Struck one by one —- three matches at midnight
The first one to see your full face
The second one to see your eyes
The last one to see your mouth
And the absolute darkness to remember them altogether
While warmly I’m taking you in my arms.
I could not start writing this text without quoting a romantic poem at the beginning!
This simply clarifies that Peyman Shafieizade’s works have three aspects that should be seen by three matches and finally should be remembered altogether.
Usually, we remember Peyman’s works by the sewing paper patterns used by him, and this is possibly not completely wrong, because in this collection we still see the paper patterns used by him. But, without wanting to criticize the previous collection, I emphasize that this time the artist’s approach to the patterns has changed and undoubtedly he has got a unique depth of content. In this collection, Peyman reaches for the world of paradigms and bases his relationship with the world of artwork on explaining his position on the situation of paradigms.
On this account, using the patterns does not have only aesthetic aspects, but it also makes a content which has a dialogue with the formalistic logic of the works and forms the meaning of the works. It seems that these paper patterns are the formalistic-symbolic aspects of the artist’s intended paradigm.
His symbolic using of the legends which form the common discourse in the public sphere reveals the caustic atmosphere of his works, and many a large group of people in the society who unconsciously reproduce constantly an important part of their being through identification with those very legends!
Therefore, the artist, as an impartial observer, finds himself in a situation in which the present paradigm equals constantly producing and reproducing a pseudo-legendary discourse which at the same time is totally devoid of any content in the public sphere.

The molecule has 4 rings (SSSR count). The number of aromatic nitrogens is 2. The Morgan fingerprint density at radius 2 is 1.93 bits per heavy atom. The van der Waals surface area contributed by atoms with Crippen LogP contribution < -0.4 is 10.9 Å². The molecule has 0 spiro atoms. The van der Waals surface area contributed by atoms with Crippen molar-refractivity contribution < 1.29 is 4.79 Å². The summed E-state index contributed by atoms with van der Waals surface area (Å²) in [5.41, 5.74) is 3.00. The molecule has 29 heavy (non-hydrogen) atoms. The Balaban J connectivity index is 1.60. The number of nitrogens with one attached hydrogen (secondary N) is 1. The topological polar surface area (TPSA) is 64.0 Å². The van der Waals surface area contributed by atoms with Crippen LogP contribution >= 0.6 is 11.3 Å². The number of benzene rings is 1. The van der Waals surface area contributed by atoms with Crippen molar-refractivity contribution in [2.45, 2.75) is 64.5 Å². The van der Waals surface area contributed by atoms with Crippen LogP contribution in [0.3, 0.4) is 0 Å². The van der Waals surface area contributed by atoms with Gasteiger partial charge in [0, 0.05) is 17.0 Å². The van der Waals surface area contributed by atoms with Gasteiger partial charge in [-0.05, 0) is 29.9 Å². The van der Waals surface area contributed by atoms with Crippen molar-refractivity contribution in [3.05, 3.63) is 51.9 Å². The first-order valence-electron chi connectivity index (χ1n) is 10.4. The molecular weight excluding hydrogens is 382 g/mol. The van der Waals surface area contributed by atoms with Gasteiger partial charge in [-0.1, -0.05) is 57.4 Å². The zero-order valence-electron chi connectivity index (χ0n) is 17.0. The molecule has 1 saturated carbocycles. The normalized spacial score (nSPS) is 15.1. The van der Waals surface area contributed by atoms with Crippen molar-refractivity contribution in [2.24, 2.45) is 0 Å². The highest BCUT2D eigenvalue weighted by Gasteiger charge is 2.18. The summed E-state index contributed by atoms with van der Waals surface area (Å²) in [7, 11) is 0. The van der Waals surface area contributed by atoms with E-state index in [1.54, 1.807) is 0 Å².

The unique delicacy of Peyman Shafieizade’s works and view lies in the physical dimension he gives to his works so that audiences see three aspects: They see Ali Daei (The contemporary Iranian legendary football player) on the one hand and Takhti (The late Iranian champion wrestler) on the other hand! But when we stand just before the work, we see a blemished image, and then we find that maybe those two aforementioned dimensions are only two sides of one coin, and incidentally the important point is that the artist does not make vulgar moral judgments. In fact, one can come to this conclusion that apparently the duty of the paradigm referred to by Peyman is leveling down all signs just to keep the immature, superficial subjectivity in the public sphere occupied with him.
I believe that the critical view of the artist in his works is a well-founded and well thought-out reaction to this situation by which he employs an aesthetic trick instead of vulgar and superficial expressions and sending word excessively and, as a perfect nihilist, he cuts the pattern papers and pastes them carefully in parallel; however, he knows well that cutting these patterns will not make those paradigms be subsided. And this is the profound nihilism (1) in peyman’s works.
(1) By nihilism, I mean the same meaning used by Nietzsche.
Another interesting point about these works is the artist’s precision in selecting images and the way he puts them together so that a paradoxical quality is made in the works and it leads to a dialectical unity. Here, I would like to use the expression “reconstructive paradoxes”: can a general be also a pigeon fancier? The artist’s answer is simply one word: Yes. After Hossein Alizade (the great contemporary musician and composer)‘s death, there would be as much regretful emails as they had been after the body-builder athlete, Ruhollah Dadashi,’s murder and so on. While, as a rule, there is no general who fancies pigeons, and —- free from any moral or value judgment —– I have to say that the kind of respects showed to Hossein Alizade is different from those showed to the late body-builder. In the picture Martyr & Gunman, this paradoxical situation reaches to its maximum level, so that the artist illustrates two subjective suppositions by making a parallel dichotomous confrontation: A martyr who was once a gunman and a gunman who will probably be martyred one day, on the one hand, and a soldier who is our dear martyr now and a gunman who seems to be our enemy, on the other hand!
And in the end, in this paradoxical situation, this is the subjectivity of the audience that decides which is preferred —— the blemished image before him, our dear martyr’s image, or the image of the gunman who is our enemy …